We’re encouraged to treat data as an asset, so why does it so often end up posing a risk to organisations?
The volume of data worldwide is growing exponentially, yet it’s estimated that only 10 per cent is unique data while the remainder is replicated information. Although this might not be quite true of your data, there’s a strong likelihood that the combination of complex information architectures and the presence of unstructured data will result in high levels of duplication and other quality issues.
The Regulator of Social Housing has recently spelt out the necessity of good data, stating, “Boards must have assurance that data is appropriately managed. This will require adequate quality controls and robust audit trails…. implementing appropriate software solutions such as error detection.”
The risks associated with poor-quality data can be far-reaching. If your compliance data is of poor quality, there’s a risk that you will unwittingly cause serious harm or even death to your residents, their friends or your colleagues.
If your personal data has become obsolete or you collect data you don’t need then you will be in breach of the GDPR, potentially causing reputational damage to your organisation, as well as risking a fine from the ICO. And sometimes, someone finds themselves out of a job.
As a former housing officer, I remember the one-bedroom flat that suddenly developed a second bedroom as a colleague was showing the prospective tenant around; the three-bedroom house that had been left unoccupied for 18 months because it had never appeared on void reports; and a tenanted dwelling that dropped off the rent roll for three years before anyone noticed.
A review of downgrade judgements reveals that almost all downgrades are linked to inaccurate or poor information. Indeed, the Regulator of Social Housing stated, “Good-quality data forms the cornerstone on which all other assurance of compliance is based, and we would expect registered providers to seek assurance on the quality and integrity of their data in the course of their business.”
Of course, no one sets out to have poor-quality data, and many organisations would say that they minimise the risk by running exception reports and are therefore confident their data is in good shape. But can they be certain of that? We find that while some colleagues will defend data quality, others in the same organisation will be sceptical and will seek further assurance that the data their decisions are based on is robust.
From SQL to 3C Data Logic
Until 2020, whenever we helped people with data-quality reviews, we would use SQL to audit and assess the quality of data, and we would often just check selected sections of data. But in 2020, we decided to look for a tool to support our work. We looked at two tools, one was the market leader and the other was still in its infancy; we chose the latter. Now branded as 3C Data Logic, we chose it because it uses low code to create rules, and because it can investigate unstructured data in emails, document management systems and shared drives as easily as it does structured data in databases.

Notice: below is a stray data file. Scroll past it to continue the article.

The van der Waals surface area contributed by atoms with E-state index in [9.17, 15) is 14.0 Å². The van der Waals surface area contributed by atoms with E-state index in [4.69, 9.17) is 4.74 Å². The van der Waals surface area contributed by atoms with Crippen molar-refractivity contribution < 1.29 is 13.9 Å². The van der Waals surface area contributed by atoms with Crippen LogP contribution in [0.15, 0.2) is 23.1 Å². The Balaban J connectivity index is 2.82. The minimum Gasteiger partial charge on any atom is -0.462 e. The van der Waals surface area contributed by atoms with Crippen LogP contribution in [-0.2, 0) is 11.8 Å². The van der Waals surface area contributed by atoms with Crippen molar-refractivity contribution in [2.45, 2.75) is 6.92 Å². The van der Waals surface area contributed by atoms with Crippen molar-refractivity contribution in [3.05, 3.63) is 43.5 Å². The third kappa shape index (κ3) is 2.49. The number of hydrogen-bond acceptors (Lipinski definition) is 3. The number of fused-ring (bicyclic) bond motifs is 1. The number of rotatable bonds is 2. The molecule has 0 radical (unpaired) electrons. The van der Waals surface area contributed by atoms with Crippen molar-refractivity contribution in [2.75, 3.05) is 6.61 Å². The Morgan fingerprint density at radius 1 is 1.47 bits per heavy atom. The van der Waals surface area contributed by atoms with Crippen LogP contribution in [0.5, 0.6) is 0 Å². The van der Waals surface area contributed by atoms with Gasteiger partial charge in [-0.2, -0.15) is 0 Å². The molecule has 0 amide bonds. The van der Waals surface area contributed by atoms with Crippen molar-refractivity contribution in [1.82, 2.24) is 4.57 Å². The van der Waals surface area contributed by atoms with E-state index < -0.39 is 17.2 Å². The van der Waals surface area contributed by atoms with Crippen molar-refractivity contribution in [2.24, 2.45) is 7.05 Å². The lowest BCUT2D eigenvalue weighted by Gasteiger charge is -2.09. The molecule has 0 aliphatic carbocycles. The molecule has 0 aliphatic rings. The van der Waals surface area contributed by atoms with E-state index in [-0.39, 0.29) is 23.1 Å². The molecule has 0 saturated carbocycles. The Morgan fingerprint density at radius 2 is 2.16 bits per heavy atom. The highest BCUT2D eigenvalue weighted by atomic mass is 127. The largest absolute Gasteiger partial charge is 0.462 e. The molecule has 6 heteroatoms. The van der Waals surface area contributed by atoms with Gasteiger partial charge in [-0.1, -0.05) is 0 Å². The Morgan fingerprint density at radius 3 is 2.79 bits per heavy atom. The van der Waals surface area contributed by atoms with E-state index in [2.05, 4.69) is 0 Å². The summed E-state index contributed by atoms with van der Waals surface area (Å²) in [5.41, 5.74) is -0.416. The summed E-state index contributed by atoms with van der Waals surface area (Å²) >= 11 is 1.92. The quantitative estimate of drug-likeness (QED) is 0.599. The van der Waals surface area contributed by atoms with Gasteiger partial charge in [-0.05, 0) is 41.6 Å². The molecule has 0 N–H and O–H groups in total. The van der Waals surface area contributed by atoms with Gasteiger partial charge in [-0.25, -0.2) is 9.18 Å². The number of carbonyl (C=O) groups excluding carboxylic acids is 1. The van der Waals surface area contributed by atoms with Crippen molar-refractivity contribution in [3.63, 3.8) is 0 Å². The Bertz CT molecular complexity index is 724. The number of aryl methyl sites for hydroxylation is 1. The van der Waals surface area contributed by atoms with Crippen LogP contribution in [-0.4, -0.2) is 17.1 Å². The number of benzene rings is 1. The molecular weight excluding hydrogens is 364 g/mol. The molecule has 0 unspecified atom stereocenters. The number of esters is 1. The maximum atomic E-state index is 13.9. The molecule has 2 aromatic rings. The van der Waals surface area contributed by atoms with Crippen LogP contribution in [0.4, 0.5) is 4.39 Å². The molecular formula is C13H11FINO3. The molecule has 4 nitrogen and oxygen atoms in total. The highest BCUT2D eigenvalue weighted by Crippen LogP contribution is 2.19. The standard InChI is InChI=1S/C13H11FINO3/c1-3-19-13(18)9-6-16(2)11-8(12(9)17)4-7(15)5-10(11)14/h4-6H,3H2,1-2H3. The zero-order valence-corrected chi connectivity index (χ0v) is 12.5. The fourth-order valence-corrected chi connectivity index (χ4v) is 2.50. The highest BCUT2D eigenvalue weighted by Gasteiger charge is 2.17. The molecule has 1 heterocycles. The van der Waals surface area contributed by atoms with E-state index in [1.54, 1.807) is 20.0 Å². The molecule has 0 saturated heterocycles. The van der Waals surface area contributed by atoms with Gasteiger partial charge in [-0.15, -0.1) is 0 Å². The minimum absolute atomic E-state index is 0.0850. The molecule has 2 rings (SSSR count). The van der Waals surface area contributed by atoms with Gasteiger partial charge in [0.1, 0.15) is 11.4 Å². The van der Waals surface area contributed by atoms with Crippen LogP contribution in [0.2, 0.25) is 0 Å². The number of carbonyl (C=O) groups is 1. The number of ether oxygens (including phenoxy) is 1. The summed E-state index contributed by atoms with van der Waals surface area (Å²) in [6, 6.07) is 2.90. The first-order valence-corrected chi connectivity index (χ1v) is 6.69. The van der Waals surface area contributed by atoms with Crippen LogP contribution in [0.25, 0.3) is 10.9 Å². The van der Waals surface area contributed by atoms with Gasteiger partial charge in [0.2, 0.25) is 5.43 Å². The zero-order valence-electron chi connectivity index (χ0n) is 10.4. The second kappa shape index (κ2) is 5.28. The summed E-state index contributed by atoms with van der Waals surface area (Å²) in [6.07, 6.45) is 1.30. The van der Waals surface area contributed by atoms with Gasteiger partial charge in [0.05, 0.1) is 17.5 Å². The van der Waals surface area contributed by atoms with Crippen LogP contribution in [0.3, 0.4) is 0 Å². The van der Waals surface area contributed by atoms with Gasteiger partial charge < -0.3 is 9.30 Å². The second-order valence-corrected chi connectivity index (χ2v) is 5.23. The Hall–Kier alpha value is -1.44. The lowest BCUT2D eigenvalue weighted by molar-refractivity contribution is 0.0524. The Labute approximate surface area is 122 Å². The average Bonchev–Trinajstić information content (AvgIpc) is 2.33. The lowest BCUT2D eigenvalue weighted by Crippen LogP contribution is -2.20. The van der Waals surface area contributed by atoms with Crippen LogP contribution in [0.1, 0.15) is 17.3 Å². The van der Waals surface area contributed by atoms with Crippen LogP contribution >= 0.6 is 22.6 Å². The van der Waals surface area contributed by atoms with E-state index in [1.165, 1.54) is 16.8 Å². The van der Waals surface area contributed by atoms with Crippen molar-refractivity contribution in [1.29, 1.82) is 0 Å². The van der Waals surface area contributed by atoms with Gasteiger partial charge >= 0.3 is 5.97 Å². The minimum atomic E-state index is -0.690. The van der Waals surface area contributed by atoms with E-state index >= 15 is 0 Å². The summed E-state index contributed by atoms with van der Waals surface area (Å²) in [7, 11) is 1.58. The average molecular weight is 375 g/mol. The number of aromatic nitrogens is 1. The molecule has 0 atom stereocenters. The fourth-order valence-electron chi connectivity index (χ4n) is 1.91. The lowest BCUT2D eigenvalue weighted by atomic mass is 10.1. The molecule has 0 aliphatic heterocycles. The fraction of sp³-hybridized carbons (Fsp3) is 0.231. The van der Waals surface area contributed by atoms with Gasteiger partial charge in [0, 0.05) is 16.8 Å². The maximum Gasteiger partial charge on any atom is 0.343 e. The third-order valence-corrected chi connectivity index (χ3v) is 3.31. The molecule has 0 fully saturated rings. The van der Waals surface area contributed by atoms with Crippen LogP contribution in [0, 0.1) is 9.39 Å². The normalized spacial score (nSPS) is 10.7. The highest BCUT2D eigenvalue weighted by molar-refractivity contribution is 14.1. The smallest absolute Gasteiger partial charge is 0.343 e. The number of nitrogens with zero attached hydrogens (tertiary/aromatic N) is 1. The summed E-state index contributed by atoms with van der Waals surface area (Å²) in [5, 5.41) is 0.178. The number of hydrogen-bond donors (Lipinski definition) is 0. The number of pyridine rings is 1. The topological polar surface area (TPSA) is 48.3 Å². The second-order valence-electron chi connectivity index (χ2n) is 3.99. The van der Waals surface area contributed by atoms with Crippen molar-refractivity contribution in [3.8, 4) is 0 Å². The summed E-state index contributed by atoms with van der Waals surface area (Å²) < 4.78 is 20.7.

3C Data Logic has made a massive difference to the delivery of our data services. We used to support customers to: analyse and audit data; curate and clean the data; create new processes; and restore data confidence.
But we would then hit a snag because data typically degrades at two per cent every month or 25 per cent annually. So having cleaned the data, and even with improved data validation on entry, it was always going to get dirty again. Using 3C Data Logic, our customers can continue to monitor their data, ensuring that its quality is always known and assured.
Our staff love the tool because it allows them to focus on what really matters to our customers. And while SQL is needed to pull the data into the tool, once in, the tool itself uses low code, which means that we can investigate the data with our customers in real time. If a customer wants to explore a bit more, we can just do it in front of them, or we can train their business teams to do it themselves; there’s no need for SQL or other technical skills.
Customers analysing data quality using 3C Data Logic have discovered a wide range of issues, including:
- One local authority found over 2,000 tenancies where the rents were illegally set too high and a further 16,000 tenancies where the rents were set too low.
- One housing provider discovered 40 properties with gas appliances listed in one system, which were not having gas services because this was run from another system, while another landlord found 360 (this is a common issue that we have found at all the housing providers we’ve worked with).
- One landlord unearthed 30,000 obsolete people records in their housing system.
- One housing provider found tenants with invalid NI numbers, while another had almost 5,000 tenants with no NI number at all.
- There are often problems with telephone numbers; one housing provider discovered 1,200 invalid telephone numbers (due to being too long, too short or having text in the number field, prohibiting SMS contact).
Additionally, one customer has found that with all its data collated in 3C Data Logic, it doesn’t need a data warehouse and is replacing its KPI system with PowerBI dashboards reporting data held in 3C Data Logic.
As one director of housing and corporate services (and a 3C customer) said, “When we read what others had said about 3C’s Data Logic tool, we were sure that this could play an important part in helping us to achieve our ambition of good quality, reliable data. The initial proof of concept showed us what we could achieve and now we can manage data quality ourselves using 3C Data Logic.”
If you think your data might be more of a risk than an asset, please contact email@example.com to arrange a discussion or demonstration.
Claire Bayliss is the chief operating officer of 3C Consultants.